VPMC: How to Get to the Moon: Success Lessons from Apollo

Welcome to the VPMC: How to Get to the Moon: Success Lessons from Apollo! This website is intended to provide all of the information you need to prepare for and attend this event. Please explore the website and review the information provided.

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The Virtual PM Challenge will count as continuous learning for NASA PM certification. Please refer to our online FAQ’s for more information see FAQ#2.

Abstract

Fifty years ago this summer the Apollo program landed humans on the Moon. This technical challenge was the most complex in history, but it took far more than superb engineering to make those first footprints in lunar dust. Space historian Andrew Chaikin, who created and taught the course “Principles of Success in Spaceflight” throughout NASA and the Missile Defense Agency, explores the crucial role that human behaviors play in both success and failure in group endeavors.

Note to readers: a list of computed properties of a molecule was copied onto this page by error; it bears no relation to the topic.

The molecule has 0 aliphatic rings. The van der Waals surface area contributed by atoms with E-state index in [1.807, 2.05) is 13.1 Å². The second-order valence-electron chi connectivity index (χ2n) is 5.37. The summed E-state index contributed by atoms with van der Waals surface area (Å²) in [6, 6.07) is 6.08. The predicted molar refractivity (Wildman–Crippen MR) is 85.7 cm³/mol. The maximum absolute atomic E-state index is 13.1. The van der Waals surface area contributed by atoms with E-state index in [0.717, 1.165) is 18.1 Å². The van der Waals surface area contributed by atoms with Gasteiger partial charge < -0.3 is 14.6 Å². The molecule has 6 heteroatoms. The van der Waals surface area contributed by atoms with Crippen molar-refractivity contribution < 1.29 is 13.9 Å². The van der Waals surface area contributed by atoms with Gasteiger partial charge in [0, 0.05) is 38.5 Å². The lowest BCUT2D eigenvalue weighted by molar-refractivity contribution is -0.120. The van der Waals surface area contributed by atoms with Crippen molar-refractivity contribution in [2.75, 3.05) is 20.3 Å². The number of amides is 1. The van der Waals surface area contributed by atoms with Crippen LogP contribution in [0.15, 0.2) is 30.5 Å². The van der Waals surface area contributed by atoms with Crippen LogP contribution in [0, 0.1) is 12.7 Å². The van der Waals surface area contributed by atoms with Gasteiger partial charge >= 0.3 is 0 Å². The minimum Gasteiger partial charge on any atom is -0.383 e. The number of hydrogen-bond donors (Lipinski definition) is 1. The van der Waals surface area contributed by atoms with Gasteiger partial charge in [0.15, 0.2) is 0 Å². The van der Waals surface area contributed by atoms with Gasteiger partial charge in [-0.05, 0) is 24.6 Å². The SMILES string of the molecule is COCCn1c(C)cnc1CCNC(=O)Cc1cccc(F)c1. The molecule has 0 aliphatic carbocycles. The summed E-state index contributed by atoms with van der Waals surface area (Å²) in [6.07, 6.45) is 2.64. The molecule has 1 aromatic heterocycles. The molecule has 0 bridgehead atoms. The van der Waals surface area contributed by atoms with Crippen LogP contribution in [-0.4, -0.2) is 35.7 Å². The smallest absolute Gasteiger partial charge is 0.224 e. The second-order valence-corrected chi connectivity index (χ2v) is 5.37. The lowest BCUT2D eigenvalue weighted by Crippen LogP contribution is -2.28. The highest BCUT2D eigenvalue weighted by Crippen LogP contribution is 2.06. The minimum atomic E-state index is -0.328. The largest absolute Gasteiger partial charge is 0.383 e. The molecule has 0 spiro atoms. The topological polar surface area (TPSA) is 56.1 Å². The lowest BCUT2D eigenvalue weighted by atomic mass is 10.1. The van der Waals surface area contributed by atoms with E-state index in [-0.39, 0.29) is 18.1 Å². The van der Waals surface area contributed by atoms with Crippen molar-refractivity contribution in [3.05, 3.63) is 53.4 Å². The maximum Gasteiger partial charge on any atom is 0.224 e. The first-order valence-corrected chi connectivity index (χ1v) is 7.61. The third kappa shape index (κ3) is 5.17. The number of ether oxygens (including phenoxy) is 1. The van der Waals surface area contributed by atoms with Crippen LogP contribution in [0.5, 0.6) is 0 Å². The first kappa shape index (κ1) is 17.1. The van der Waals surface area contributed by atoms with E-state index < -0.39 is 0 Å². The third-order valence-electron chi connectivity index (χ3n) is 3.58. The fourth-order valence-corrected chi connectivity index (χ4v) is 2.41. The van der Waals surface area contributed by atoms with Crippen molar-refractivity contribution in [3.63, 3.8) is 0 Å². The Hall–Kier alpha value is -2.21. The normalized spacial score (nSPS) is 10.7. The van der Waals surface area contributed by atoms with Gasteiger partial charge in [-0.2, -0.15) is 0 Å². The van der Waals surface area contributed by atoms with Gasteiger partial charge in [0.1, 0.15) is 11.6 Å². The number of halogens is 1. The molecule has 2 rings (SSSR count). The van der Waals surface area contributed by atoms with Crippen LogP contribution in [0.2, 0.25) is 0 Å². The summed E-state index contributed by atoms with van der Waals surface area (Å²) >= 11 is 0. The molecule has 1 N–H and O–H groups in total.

Chaikin will discuss the attitudes, beliefs and assumptions that led to Apollo’s worst day—the fire that killed the Apollo 1 crew inside their spacecraft during a practice countdown on the ground in January 1967—as well as those modes of behavior that allowed NASA to recover from the accident and accomplish Apollo 11’s lunar landing in July 1969. 

Robert Gilruth, the first director of NASA's Manned Spacecraft Center (now the Lyndon B. Johnson Space Center) once said, “Someday people are going to try to go back to the moon and they'll find out how hard it really is.” That day has now arrived—and if we are really going back to the Moon, we must heed Apollo’s lesson that the human behavior elements of spaceflight projects can make the difference between success and failure.

 

 

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